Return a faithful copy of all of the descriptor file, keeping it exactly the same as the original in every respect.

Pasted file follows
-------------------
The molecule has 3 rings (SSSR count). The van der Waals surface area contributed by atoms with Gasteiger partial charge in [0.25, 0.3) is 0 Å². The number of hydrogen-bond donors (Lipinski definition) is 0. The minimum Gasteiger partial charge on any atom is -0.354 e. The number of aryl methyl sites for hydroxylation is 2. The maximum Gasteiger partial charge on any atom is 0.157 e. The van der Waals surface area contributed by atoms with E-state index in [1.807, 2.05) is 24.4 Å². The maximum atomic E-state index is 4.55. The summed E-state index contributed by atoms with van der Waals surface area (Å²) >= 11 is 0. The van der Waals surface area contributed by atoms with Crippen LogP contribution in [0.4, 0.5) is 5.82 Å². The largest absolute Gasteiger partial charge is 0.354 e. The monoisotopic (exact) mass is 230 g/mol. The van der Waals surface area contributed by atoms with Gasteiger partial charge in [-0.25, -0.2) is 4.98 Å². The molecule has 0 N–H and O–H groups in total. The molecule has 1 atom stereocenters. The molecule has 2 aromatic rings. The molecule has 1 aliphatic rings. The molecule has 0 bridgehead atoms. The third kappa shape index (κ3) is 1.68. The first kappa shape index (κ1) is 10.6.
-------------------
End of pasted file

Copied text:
The molecule has 3 rings (SSSR count). The van der Waals surface area contributed by atoms with Gasteiger partial charge in [0.25, 0.3) is 0 Å². The number of hydrogen-bond donors (Lipinski definition) is 0. The minimum Gasteiger partial charge on any atom is -0.354 e. The number of aryl methyl sites for hydroxylation is 2. The maximum Gasteiger partial charge on any atom is 0.157 e. The van der Waals surface area contributed by atoms with E-state index in [1.807, 2.05) is 24.4 Å². The maximum atomic E-state index is 4.55. The summed E-state index contributed by atoms with van der Waals surface area (Å²) >= 11 is 0. The van der Waals surface area contributed by atoms with Crippen LogP contribution in [0.4, 0.5) is 5.82 Å². The largest absolute Gasteiger partial charge is 0.354 e. The monoisotopic (exact) mass is 230 g/mol. The van der Waals surface area contributed by atoms with Gasteiger partial charge in [-0.25, -0.2) is 4.98 Å². The molecule has 0 N–H and O–H groups in total. The molecule has 1 atom stereocenters. The molecule has 2 aromatic rings. The molecule has 1 aliphatic rings. The molecule has 0 bridgehead atoms. The third kappa shape index (κ3) is 1.68. The first kappa shape index (κ1) is 10.6.